Before you go running out the door to protest Forest Ratner or see Jay-Z open Barclays Center, here’s some of what happened in the news this week.
- While we haven’t seen the notorious MTA ads in person yet, they were altered (corrected?) almost immediately after they were put up. After this week’s outrage over Pamela Geller’s posters, the MTA has altered their policies regarding advertisements. (Personally, I’d like to go after the ads for this book next.)
- Economists, op-ed columnists, bloggers, etc are tripping over each other to announce the next Big Crisis facing American cities. Student loan debt is a front runner. Pension funds are a close second. Though this may seem far away from the work that we do to fight predatory equity, it’s not. Many state and city pension funds are invested in the very same companies that are buying up rent-regulated housing at inflated prices. This means that private equity companies are using public pension fund money to speculate on affordable housing. If pension funds do happen to get paid back for their investments in these funds – including Lone Star Funds – it will (partially) have been thanks to disinvestment and displacement in low income housing. We hate this. (Learn more about the pension fund problem this week at The Atlantic Cities.)
- There was an article in New York Magazine this week, exploring Brooklyn’s history and it’s rapidly changing neighborhoods. Starting with a pretty dire title (“Brooklyn is finished.”), Mark Jacobson goes on to weave his personal history in with the history of the borough, concluding that Brooklyners are a resilient people, they are no stranger to change, and that they will take Barclays Center (and gentrification) in stride, as they always have. We have mixed feelings: its true that cities change, and Brooklyn is no exception. But should we be less concerned about displacement and increased marginalization just because it has happened before? Probably not.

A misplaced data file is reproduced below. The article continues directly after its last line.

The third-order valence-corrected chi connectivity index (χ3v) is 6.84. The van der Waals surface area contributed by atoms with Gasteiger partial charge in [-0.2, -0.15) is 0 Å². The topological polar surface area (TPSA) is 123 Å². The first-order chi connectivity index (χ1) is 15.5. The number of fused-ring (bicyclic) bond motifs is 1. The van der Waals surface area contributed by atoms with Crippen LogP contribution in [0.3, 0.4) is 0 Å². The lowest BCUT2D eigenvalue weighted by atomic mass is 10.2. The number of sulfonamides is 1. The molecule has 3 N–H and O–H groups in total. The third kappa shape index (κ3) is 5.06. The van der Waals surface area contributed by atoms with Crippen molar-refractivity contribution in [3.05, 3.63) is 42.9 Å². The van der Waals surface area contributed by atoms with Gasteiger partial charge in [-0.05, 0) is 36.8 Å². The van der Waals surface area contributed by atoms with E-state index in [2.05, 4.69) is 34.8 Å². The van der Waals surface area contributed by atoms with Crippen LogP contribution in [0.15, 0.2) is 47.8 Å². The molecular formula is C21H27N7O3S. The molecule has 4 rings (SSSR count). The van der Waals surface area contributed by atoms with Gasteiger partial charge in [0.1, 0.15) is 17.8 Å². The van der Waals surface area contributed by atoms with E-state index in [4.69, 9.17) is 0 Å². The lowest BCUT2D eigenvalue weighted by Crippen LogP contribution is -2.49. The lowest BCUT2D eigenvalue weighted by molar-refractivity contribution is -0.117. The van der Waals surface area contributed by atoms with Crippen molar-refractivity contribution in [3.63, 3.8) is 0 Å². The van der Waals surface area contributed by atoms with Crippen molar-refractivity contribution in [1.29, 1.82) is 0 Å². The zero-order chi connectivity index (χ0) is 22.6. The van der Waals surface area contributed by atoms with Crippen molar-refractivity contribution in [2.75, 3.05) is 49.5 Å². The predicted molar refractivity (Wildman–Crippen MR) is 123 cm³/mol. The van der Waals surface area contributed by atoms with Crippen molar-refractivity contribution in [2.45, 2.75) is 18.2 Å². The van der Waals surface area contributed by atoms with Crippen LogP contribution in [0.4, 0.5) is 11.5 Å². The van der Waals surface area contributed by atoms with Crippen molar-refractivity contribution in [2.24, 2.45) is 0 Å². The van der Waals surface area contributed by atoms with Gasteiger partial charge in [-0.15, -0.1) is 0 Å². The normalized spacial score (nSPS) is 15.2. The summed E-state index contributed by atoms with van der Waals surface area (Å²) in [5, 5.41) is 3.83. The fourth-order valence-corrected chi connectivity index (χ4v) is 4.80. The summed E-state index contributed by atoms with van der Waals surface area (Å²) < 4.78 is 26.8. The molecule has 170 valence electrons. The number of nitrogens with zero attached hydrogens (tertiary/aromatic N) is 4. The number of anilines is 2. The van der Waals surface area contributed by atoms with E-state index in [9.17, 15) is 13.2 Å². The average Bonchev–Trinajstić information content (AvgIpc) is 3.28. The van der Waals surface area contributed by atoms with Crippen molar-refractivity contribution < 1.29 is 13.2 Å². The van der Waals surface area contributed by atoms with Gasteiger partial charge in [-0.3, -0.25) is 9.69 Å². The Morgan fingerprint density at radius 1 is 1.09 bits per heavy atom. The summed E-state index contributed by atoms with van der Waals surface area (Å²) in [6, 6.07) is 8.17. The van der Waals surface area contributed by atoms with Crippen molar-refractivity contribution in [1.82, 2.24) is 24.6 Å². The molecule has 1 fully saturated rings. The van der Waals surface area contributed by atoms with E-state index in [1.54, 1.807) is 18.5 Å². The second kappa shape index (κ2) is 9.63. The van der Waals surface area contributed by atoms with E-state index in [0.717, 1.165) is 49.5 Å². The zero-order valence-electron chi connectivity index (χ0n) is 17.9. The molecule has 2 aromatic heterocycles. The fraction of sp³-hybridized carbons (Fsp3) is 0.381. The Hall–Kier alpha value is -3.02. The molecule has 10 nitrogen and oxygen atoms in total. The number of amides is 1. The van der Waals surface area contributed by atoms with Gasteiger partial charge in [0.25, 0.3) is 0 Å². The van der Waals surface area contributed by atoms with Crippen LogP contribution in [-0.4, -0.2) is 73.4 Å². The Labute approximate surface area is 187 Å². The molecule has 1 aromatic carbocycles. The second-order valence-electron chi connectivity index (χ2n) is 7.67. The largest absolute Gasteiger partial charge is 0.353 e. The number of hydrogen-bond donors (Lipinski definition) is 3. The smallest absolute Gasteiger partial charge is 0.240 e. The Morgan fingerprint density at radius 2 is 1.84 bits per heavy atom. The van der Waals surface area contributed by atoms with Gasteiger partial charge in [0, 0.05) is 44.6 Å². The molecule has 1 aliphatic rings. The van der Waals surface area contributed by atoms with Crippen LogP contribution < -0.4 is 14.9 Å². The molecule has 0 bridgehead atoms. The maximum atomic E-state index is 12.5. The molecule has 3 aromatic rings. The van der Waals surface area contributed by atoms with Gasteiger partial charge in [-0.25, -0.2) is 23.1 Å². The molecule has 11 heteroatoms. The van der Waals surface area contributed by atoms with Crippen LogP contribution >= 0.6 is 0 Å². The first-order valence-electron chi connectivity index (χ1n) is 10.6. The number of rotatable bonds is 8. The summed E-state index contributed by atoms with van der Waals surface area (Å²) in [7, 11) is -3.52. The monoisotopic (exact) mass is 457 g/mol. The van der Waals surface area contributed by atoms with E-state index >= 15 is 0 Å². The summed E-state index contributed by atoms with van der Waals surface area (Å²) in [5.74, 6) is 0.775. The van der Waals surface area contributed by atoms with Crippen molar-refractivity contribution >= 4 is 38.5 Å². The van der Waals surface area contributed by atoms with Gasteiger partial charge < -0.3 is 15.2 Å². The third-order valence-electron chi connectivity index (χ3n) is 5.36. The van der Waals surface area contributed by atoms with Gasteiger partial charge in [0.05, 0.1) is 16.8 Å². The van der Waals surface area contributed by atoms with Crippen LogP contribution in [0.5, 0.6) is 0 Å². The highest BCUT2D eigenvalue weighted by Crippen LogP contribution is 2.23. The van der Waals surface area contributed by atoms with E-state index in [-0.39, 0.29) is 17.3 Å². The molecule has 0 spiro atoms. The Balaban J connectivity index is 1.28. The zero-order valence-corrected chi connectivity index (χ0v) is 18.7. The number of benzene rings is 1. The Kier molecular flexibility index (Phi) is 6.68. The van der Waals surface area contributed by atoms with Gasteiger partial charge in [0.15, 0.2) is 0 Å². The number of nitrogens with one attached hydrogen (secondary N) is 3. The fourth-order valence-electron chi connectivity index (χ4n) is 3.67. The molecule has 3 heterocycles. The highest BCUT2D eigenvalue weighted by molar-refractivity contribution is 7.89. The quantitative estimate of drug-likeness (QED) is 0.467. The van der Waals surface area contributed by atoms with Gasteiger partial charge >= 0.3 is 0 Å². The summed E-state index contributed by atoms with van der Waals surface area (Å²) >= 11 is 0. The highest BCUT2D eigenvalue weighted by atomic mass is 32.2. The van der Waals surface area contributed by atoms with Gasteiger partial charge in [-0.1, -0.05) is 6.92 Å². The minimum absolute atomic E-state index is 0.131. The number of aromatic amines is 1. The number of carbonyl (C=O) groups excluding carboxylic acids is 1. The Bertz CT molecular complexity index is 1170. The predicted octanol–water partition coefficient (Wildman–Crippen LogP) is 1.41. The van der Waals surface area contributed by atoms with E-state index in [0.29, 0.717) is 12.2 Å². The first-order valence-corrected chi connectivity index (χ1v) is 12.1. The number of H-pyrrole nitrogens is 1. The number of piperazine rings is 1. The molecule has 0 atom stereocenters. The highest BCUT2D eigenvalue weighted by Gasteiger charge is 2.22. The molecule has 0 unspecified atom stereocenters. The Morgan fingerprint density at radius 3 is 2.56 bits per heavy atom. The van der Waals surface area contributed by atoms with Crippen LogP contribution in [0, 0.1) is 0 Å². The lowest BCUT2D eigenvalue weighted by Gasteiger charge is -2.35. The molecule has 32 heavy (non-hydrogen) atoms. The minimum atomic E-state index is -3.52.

- It was a bad week for Stop-and-Frisk. Yesterday at City Hall, hundreds of people showed up to demonstrate against the policy, saying it unfairly targets minorities and young people. And on Tuesday, Bronx District Attorney Robert T. Johnson announced that his office will no longer be prosecuting people for trespassing who were apprehended in public housing projects via Stop-and-Frisk without first interviewing the arresting officer.
As for us, we had a great event outside the New York offices of Lone Star Funds yesterday morning. We had a good time, and hope tenants did as well.
Stay tuned for more pictures and video.